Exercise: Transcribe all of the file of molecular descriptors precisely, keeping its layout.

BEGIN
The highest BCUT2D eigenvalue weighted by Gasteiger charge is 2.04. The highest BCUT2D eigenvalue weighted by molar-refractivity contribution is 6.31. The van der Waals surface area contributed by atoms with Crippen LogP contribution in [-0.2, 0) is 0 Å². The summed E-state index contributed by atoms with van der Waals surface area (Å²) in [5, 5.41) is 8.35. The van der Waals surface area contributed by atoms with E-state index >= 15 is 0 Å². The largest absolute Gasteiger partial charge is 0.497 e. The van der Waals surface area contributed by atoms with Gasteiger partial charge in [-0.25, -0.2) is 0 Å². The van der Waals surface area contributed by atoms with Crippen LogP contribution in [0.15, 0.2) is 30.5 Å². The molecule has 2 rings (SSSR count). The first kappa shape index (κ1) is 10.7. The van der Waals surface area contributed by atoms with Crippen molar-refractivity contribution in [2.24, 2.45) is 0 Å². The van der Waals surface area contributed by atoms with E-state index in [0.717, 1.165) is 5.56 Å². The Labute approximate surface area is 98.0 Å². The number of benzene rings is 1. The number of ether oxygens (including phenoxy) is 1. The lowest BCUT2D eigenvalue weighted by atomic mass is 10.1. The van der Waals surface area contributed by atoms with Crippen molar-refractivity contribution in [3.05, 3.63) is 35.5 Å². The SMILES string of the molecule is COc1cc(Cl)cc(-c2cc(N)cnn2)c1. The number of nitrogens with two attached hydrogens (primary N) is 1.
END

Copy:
The highest BCUT2D eigenvalue weighted by Gasteiger charge is 2.04. The highest BCUT2D eigenvalue weighted by molar-refractivity contribution is 6.31. The van der Waals surface area contributed by atoms with Crippen LogP contribution in [-0.2, 0) is 0 Å². The summed E-state index contributed by atoms with van der Waals surface area (Å²) in [5, 5.41) is 8.35. The van der Waals surface area contributed by atoms with E-state index >= 15 is 0 Å². The largest absolute Gasteiger partial charge is 0.497 e. The van der Waals surface area contributed by atoms with Gasteiger partial charge in [-0.25, -0.2) is 0 Å². The van der Waals surface area contributed by atoms with Crippen LogP contribution in [0.15, 0.2) is 30.5 Å². The molecule has 2 rings (SSSR count). The first kappa shape index (κ1) is 10.7. The van der Waals surface area contributed by atoms with Crippen molar-refractivity contribution in [2.24, 2.45) is 0 Å². The van der Waals surface area contributed by atoms with E-state index in [0.717, 1.165) is 5.56 Å². The Labute approximate surface area is 98.0 Å². The number of benzene rings is 1. The number of ether oxygens (including phenoxy) is 1. The lowest BCUT2D eigenvalue weighted by atomic mass is 10.1. The van der Waals surface area contributed by atoms with Crippen molar-refractivity contribution in [3.05, 3.63) is 35.5 Å². The SMILES string of the molecule is COc1cc(Cl)cc(-c2cc(N)cnn2)c1. The number of nitrogens with two attached hydrogens (primary N) is 1.